WWII photo tucked away for decades leads to recognition of Tuskegee Airman

Black History Month

CHESAPEAKE, Va. (WAVY)- A photo tucked away in a Chesapeake man’s drawer finally helped him get recognition 70 years after serving in the military.

Thomas W. Newton joined the U.S. Air Force when he was 18 years old at the end of World War II. He says he volunteered to be a plane mechanic, but was sent to clerk typing school.

Newton was sent to Lockbourne Air Force Base in Ohio, worked on the supply line, and had great memories with other service members.

“They’d play tricks and go out to the scrap heap, bring it and say ‘Hey, Newton! I need this.’ Then I’d be looking at everything in the [supply] book. They got a good laugh out of it,” he said.

Newton and those who worked alongside him ended up taking a picture that he’s kept for years.

“After the photo, I went up a month later and went to the photographers. I said ‘You took our picture but we never saw it,'” he said.

There were only two photos, according to Newton, and the photographers gave him one.

He didn’t think anything of it until his son was asking him about his military service. So, he showed him.

“He said ‘Dad! You deserve recognition for this. That’s the 99th Fighter Squadron. That’s what you saw in Red Tails. We are going to get you recognition,'” Newton said.

And, he did get recognition. Newton was inducted as a documented original Tuskegee Airman into the Hampton Roads chapter of Tuskegee Airmen back in November. The 99th Fighter Squadron saw action in the Europe before returning to Lockbourne Air Force Base.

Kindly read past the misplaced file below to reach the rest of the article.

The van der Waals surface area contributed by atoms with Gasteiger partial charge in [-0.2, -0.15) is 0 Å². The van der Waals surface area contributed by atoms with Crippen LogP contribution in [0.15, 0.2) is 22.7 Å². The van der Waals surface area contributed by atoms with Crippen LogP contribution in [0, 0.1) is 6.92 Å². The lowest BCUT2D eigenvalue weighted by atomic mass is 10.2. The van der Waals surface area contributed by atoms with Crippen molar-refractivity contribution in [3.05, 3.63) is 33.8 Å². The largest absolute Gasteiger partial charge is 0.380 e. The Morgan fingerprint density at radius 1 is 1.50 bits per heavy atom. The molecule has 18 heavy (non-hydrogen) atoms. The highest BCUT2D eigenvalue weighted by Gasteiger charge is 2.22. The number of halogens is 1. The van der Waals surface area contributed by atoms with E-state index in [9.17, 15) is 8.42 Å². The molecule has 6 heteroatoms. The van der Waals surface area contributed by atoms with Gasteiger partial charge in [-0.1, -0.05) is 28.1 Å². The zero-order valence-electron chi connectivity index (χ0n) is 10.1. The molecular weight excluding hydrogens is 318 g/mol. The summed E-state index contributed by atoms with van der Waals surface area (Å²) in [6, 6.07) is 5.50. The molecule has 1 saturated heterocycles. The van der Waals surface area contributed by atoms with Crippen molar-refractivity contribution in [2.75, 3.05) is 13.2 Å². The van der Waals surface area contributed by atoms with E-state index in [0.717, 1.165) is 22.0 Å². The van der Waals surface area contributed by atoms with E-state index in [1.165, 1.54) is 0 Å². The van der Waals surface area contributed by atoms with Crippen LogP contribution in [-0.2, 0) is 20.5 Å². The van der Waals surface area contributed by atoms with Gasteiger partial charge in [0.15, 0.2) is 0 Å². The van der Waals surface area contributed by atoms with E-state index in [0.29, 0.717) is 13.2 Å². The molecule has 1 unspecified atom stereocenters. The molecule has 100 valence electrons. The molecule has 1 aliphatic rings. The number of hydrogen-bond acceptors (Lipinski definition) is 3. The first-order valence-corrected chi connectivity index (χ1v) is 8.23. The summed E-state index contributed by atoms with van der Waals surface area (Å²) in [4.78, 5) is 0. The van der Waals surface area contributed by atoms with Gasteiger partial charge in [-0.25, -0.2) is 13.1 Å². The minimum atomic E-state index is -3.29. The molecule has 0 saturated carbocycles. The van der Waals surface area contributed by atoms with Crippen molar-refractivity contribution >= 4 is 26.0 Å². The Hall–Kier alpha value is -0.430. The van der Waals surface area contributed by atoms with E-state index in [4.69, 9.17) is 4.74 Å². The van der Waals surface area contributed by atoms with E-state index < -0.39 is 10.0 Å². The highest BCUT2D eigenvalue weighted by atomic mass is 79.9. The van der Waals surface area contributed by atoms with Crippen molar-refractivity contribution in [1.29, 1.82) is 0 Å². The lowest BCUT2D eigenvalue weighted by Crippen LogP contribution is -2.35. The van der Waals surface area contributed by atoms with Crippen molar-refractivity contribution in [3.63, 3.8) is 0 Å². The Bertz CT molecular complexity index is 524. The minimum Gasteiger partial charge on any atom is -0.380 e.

“It feels good to be recognized. I never sought the recognition, but I’m recognized now,” he said.

And going to typing school paid off in the end for Newton. He worked for the United States Postal Service in his home state of New York for more than 30 years, eventually becoming a manager at one of the offices.

Newton says he’s grateful to his son for helping him to achieve his induction, and will always cherish being a member of the group.

“They give you a red jacket that symbolizes you’re a part of a unique group and to make sure you always remember when you have this jacket, you are unique and are among many others who will come before you and some will come after,” he said. “Being around those guys and hearing their experience, it’s a learning time for me. It’s also a great honor to say I am a documented original Tuskegee Airman. That is a great honor and I will always remember that.”

Copyright 2020 Nexstar Broadcasting, Inc. All rights reserved. This material may not be published, broadcast, rewritten, or redistributed.

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